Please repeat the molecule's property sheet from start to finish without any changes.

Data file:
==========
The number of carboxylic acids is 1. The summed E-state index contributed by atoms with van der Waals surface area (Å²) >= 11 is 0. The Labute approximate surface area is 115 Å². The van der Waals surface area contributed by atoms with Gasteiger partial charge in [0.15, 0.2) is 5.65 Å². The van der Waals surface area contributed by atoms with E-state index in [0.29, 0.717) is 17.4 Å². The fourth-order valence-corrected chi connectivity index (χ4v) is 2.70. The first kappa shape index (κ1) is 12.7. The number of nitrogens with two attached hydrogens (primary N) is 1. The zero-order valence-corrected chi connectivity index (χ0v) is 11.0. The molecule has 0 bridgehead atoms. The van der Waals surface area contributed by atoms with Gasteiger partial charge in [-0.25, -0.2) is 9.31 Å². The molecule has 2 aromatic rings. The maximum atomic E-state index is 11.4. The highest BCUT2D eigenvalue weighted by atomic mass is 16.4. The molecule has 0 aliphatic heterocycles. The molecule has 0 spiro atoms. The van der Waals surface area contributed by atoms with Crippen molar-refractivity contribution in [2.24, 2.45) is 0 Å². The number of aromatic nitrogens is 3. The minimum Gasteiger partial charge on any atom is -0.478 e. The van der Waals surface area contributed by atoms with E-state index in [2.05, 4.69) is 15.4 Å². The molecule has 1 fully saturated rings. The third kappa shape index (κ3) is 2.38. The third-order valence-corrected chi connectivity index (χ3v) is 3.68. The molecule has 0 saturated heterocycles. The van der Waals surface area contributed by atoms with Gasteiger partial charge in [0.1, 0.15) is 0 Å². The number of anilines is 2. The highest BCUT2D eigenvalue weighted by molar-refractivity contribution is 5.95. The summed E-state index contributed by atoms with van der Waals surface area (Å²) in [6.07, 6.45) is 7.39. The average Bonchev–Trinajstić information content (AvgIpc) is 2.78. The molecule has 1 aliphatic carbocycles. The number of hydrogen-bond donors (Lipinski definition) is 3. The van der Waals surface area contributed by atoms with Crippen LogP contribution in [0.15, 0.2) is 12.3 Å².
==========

The number of carboxylic acids is 1. The summed E-state index contributed by atoms with van der Waals surface area (Å²) >= 11 is 0. The Labute approximate surface area is 115 Å². The van der Waals surface area contributed by atoms with Gasteiger partial charge in [0.15, 0.2) is 5.65 Å². The van der Waals surface area contributed by atoms with E-state index in [0.29, 0.717) is 17.4 Å². The fourth-order valence-corrected chi connectivity index (χ4v) is 2.70. The first kappa shape index (κ1) is 12.7. The number of nitrogens with two attached hydrogens (primary N) is 1. The zero-order valence-corrected chi connectivity index (χ0v) is 11.0. The molecule has 0 bridgehead atoms. The van der Waals surface area contributed by atoms with Gasteiger partial charge in [-0.25, -0.2) is 9.31 Å². The molecule has 2 aromatic rings. The maximum atomic E-state index is 11.4. The highest BCUT2D eigenvalue weighted by atomic mass is 16.4. The molecule has 0 aliphatic heterocycles. The molecule has 0 spiro atoms. The van der Waals surface area contributed by atoms with Crippen molar-refractivity contribution in [2.24, 2.45) is 0 Å². The number of aromatic nitrogens is 3. The minimum Gasteiger partial charge on any atom is -0.478 e. The van der Waals surface area contributed by atoms with E-state index in [2.05, 4.69) is 15.4 Å². The molecule has 1 fully saturated rings. The third kappa shape index (κ3) is 2.38. The third-order valence-corrected chi connectivity index (χ3v) is 3.68. The molecule has 0 saturated heterocycles. The van der Waals surface area contributed by atoms with Gasteiger partial charge in [0.1, 0.15) is 0 Å². The number of anilines is 2. The highest BCUT2D eigenvalue weighted by molar-refractivity contribution is 5.95. The summed E-state index contributed by atoms with van der Waals surface area (Å²) in [6.07, 6.45) is 7.39. The average Bonchev–Trinajstić information content (AvgIpc) is 2.78. The molecule has 1 aliphatic carbocycles. The number of hydrogen-bond donors (Lipinski definition) is 3. The van der Waals surface area contributed by atoms with Crippen LogP contribution in [0.15, 0.2) is 12.3 Å².